Turning The Smartphone Off & Still Satisfying The Client

How many times have you been at the movies and snuck out to take a work call?

Or, had the win of a big sports game spoiled because you were unable to watch it? How many times have you cancelled on an important date with the (potential) man of your dreams because work ran late (again) in the evening?

Professionals in high-powered, high-stakes industries, like law or medicine or finance, live at the office or by their phones. The constant struggle to achieve an adequate work-life balance always tips in favor of the former.

These over-worked, over-stressed professionals often wonder: what would it be like to have just one night off?

Well, that’s the exact the experiment Leslie A. Perlow ran at Boston Consulting Group (BCG) and discussed in her new book, Sleeping with Your Smartphone: How to Break the 24/7 Habit and Change the Way You Work.

It turns out, Perlow’s experiment improved not just employees’ work lives, but also the effectiveness and efficiency of the work process itself (read, Harvard Gazette).

The experiment implemented a process called “PTO.” It creates predictable time off for employees. “Time off” aptly implies, no computer and no phone for work purposes.

Employees on the same project team schedule time off on different days so that one person will cover for the other, and so that no project is left completely unattended.

“The happy result for BCG was that individuals engaged in PTO experiments were more likely to see themselves at the firm for the long term (58 percent versus 40 percent) and were more likely to perceive that they were providing significant value to their clients (95 percent versus 84 percent),” writes Perlow in her book.

Employees took their free night off to go to the gym, spend time with their families, or make up for much needed rest.

One night off per week, where a person’s eyes and ears were not in tune 100 percent to their blackberries, made a noticeable difference in the participants’ home lives—in terms of increased happiness—and work lives—in terms of productivity.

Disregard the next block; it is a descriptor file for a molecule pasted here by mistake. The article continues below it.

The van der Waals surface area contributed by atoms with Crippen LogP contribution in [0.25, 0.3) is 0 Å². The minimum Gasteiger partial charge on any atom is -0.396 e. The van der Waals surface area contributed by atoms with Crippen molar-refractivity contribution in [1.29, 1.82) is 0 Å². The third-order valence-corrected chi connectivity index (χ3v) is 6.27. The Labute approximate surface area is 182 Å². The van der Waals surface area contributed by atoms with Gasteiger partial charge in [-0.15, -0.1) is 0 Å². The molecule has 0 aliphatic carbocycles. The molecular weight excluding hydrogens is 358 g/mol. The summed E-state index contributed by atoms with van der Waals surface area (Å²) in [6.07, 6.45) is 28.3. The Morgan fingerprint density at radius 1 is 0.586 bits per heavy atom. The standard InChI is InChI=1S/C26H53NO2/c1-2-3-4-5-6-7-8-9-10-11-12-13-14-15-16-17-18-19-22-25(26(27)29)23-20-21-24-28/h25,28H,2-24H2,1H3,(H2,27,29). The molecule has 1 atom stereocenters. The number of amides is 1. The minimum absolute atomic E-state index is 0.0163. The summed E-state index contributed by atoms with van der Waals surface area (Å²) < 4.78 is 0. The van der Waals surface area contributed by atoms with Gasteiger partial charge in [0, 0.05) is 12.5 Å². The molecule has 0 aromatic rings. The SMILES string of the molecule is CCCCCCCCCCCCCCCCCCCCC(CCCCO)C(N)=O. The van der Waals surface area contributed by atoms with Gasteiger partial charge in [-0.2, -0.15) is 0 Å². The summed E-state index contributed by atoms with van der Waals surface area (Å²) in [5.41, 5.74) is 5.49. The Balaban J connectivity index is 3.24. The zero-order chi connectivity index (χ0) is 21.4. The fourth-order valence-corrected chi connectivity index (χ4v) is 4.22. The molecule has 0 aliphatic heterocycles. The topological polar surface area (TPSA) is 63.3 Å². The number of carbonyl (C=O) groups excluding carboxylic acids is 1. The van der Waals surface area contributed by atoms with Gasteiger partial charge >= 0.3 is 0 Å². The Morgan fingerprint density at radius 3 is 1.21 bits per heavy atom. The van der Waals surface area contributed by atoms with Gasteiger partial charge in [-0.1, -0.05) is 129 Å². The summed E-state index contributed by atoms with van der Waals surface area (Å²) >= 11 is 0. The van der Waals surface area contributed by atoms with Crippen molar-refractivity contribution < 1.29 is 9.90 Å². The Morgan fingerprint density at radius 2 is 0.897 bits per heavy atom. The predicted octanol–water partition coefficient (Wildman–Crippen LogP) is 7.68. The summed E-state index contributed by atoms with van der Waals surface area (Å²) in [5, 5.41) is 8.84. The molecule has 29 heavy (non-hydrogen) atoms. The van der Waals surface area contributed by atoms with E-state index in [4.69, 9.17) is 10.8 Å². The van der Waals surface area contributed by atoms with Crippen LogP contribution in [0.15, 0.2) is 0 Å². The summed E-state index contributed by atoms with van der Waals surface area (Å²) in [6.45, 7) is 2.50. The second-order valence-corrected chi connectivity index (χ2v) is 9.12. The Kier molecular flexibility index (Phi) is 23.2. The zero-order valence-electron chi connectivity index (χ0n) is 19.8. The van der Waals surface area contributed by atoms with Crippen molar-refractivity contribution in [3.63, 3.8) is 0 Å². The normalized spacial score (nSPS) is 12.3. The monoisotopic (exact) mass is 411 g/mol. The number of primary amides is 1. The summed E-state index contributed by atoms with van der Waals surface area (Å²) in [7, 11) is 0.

“The experiment created an open culture where the biggest value wasn’t the fact that I was getting a Tuesday night off, it was that we were a team trying to address work-life issues,” said Bob in Perlow’s book about the experiment. Bob was originally skeptical of the plan.

Today, all skepticism is put aside. The successful PTO program is currently in place in hundreds of BCG teams globally.

“This modest experiment generated such powerful results—not just for individuals’ work-lives but for the team’s work process and ultimately the client—that the experiment was expanded to more and more of BCG’s teams. Four years later, over nine hundred BCG teams from thirty countries on five continents had participated,” writes Perlow in her book.

Ultimately, the success of the PTO program lay in its ability to raise dialogue and team communication about work-life balance issues.

Also, once a place for structured dialogue was established, the PTO program boosted collaboration among teams, as team members helped to cover one another’s nights off, while satisfying the needs of their client.

In the end, the PTO program was also a great success for the client, according to BCG’s results.

For the management consulting industry, the experiment changed the way large, traditional firms perceived work culture.

It suddenly seemed possible to work for a big corporation and—once in awhile—leave work at the office and off the smartphone.

“By starting with one small, doable change—a unit of predicable time off each week—team members discover that challenging the way it is and the way they have presumed it has to be is not as inconceivable as they as they once believed.”

And, it doesn’t “have to be” that way for law, either.


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